NEW ORLEANS — Men with obesity and hypogonadism who underwent testosterone therapy achieved greater 10-year weight loss and experienced protective effects against cardiovascular and mortality risks compared with similar men who did not receive testosterone, according to findings presented at the Endocrine Society Annual Meeting.
Karim Haider, MD, who is a member of a private urology practice in Bremerhaven, Germany, and colleagues conducted an observational registry study of 462 men with obesity and hypogonadism. Among the cohort, 273 men (mean age, 59.8 years) took injections of testosterone undecanoate 1,000 mg for 12 weeks while 189 men (mean age, 63.5 years) did not undergo testosterone therapy and were considered the control group. Median follow-up was 9 years for the testosterone group and 8 years for the control group.
Based on measurements that were taken between one and four times per year, the researchers found that over the course of 10 years, men who had testosterone therapy lost an average of 22.9 kg compared with a weight increase of 3.2 kg in the control group (P < .0001 for all comparisons). Ultimately, in comparison to baseline measures, there was a 24.3% difference in weight loss between the testosterone group (lost 20.3%) compared with the control group (gained 3.9%; P < .0001 for all comparisons) at 10 years.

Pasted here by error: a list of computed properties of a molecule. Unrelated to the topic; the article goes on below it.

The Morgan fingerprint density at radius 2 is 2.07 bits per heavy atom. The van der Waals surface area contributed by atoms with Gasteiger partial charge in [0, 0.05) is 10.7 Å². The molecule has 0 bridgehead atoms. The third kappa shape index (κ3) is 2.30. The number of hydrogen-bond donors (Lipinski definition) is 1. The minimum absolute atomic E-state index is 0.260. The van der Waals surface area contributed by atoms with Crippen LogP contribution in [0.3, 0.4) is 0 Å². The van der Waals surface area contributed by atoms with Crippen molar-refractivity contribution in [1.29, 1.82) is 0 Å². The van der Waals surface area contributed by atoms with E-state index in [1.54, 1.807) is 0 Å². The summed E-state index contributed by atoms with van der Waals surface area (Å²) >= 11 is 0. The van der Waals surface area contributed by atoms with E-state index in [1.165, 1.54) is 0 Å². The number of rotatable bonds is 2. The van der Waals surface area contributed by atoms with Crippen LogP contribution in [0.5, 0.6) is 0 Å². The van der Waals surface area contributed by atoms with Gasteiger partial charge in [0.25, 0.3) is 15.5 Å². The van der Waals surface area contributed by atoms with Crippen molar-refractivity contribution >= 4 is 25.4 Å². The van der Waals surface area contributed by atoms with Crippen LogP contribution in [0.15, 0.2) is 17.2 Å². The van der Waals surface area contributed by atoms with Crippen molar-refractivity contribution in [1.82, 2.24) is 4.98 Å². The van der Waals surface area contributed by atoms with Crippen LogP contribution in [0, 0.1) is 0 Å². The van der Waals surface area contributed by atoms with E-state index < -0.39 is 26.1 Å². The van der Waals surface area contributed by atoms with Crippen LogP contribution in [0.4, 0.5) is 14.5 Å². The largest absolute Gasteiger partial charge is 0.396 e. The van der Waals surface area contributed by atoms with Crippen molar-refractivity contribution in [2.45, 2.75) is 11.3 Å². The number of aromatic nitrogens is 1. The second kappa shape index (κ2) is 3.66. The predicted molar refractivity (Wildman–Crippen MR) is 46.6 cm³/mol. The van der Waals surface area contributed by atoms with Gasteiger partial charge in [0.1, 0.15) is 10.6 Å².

The testosterone therapy group also experienced an average reduction of 12.5 cm in waist circumference from baseline compared with a 4.6-cm increase in the control group, for a difference of 17.1 cm at 10 years (P < .0001 for all comparisons). The average BMI measure for men in the testosterone group was 7.3 kg/m2 less than at baseline while BMI measures rose by an average of 0.9 kg/m2 for men in the control group, for a difference between groups of 8.2 kg/m2 (P < .0001 for all comparisons). In terms of adverse events, there were more deaths in the control group than in the testosterone therapy group (30.2% vs. 4.4%) at 10 years
“It is important to manage expectations. In our men, weight loss at the end of the first year of treatment is only 3%. We know from placebo-controlled studies that, during the first year of testosterone therapy, the increase in lean body mass and the decrease in fat mass are of the same magnitude, which is why the effect on weight is almost neutral,” Haider told Endocrine Today, adding that medication adherence was 100% because injections were administered during office visits four times per year. “However, from the second year on, weight loss becomes clinically meaningful, and patients do not regain weight. Therefore, the clinical implication is that men need patience, and long-term treatment is a prerequisite, but that applies to all chronic diseases.” – by Phil Neuffer